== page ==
Dim sum, a feast featuring a series of small plates, is commonly paired with Chinese New Year festivities, but is often enjoyed year-round on weekends. Dim sum service featuring rolling carts carrying petite plate shares quite a bond with the act of sipping steeped tea. In fact, dim sum dining is linked to the older Cantonese tradition yum cha which translates to drink tea. Historical documents note that teahouses were established along the ancient Silk Road as a place for travelers to rest, where they would seek sustenance after long journeys with small plates served with tea. Traditional dim sum dishes of steamed buns, dumplings, and rice noodle rolls (stuffed with a range of fillings) are quite delectable but can weigh us down (and we can’t forget about the rich sweets, like egg custard tarts). The heavy flavors, fats, and oils are savored and then soothed with pots of pu-erh tea.
Steeping pu-erh several times allows us to linger at the table and bask in the glow of any good meal.
A tea category all its own, pu-erh is rooted in the Yunnan province of China. The leaves are sun dried and then aged via natural fermentation to develop a complex yet mellow flavor. Within this tea category there are two styles to reference, sheng (green or raw) and shu (ripe or cooked, which is brown or black in color). Sheng pu-erh consists of minimally processed leaves carefully aged for a substantial amount of time. With shu pu-erh, moisture and heat are added during the fermentation process, which allows the complexity to mature much faster and in turn offers deeper flavors. Like other teas, pu-erh teas are sold as loose leaves but will often be compressed into bricks, discs, or mushroom shapes, among other presentations. (If you add a compressed pu-erh tea to your collection, do note that you will need to shave pieces of the tea off when ready to steep.) Pu-erhs are among the teas that we can steep repeatedly.
This smooth and mellow tea carries an array of complex flavors depending on the age of the tea, with tastes of warm, worn elegance that are akin to a fine cigar or aged whisky. Some pu-erhs can steep to reveal savory and often brothy earthiness that can be balanced by a subtle sweetness. Pu-erh’s complexities often make you stop and consider its journey (if it has been substantially aged), as the depth of flavor offers a certain wisdom that makes it the obvious choice for the dim sum meal that is rooted in an ancient Chinese celebration. Tony Gebely of The Phoenix Collection, a tea purveyor in California, recommends pairing the dim sum meal with shu pu-erhs, as they “are best for relaxing my stomach and making me feel less bloated.” In particular, he likes to pair “a dark steeping of camel’s breath tuocha,” as it is a “great companion to a deliciously heavy and greasy meal.” The silky smooth mouthfeel of the pu-erh seems to wash the lingering dim sum oils and heavy flavors away to cleanse the palate, while not straying too far from the savory flavors of the meal.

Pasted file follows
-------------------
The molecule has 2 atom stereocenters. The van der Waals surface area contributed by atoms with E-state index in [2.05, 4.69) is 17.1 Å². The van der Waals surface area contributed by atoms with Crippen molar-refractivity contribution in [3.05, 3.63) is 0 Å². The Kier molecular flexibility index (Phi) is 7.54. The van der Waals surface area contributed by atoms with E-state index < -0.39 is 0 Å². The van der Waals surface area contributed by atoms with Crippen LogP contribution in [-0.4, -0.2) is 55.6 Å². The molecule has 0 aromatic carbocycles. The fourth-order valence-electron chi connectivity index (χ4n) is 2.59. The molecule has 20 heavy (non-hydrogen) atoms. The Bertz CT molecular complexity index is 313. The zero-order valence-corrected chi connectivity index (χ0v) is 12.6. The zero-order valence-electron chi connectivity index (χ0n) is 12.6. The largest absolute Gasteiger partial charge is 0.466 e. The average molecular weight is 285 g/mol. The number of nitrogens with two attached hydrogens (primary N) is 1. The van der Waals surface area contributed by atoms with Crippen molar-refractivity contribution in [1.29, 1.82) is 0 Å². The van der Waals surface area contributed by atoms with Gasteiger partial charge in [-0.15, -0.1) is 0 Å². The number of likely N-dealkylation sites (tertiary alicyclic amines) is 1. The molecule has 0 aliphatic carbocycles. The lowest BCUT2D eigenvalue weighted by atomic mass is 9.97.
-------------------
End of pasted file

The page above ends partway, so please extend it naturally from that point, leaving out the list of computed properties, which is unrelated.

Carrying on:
Beyond Chinese favorites, pu-erh can be paired with any rich or lengthy meal. You may even experience a sip of pu-erh blended with chrysanthemum flowers, as chrysanthemum is said to help cool the body, and, of course, steeping pu-erh several times allows us to linger at the table and bask in the glow of any good meal. Whether at the kitchen table or tucked into a tiny café that serves decadent baked goods, linger by a teapot of the earthy brew to balance rich bites and soothe gray winter days. Consider pu-erh to be a welcome, warm blanket draped over you after you’ve been sated and can’t quite move, one that also comforts you enough to leave the meal lighter and slightly more energized than when you arrived.
—Alexis Siemons is a tea consultant and writer. She blogs about her steeped adventures at teaspoonsandpetals.com.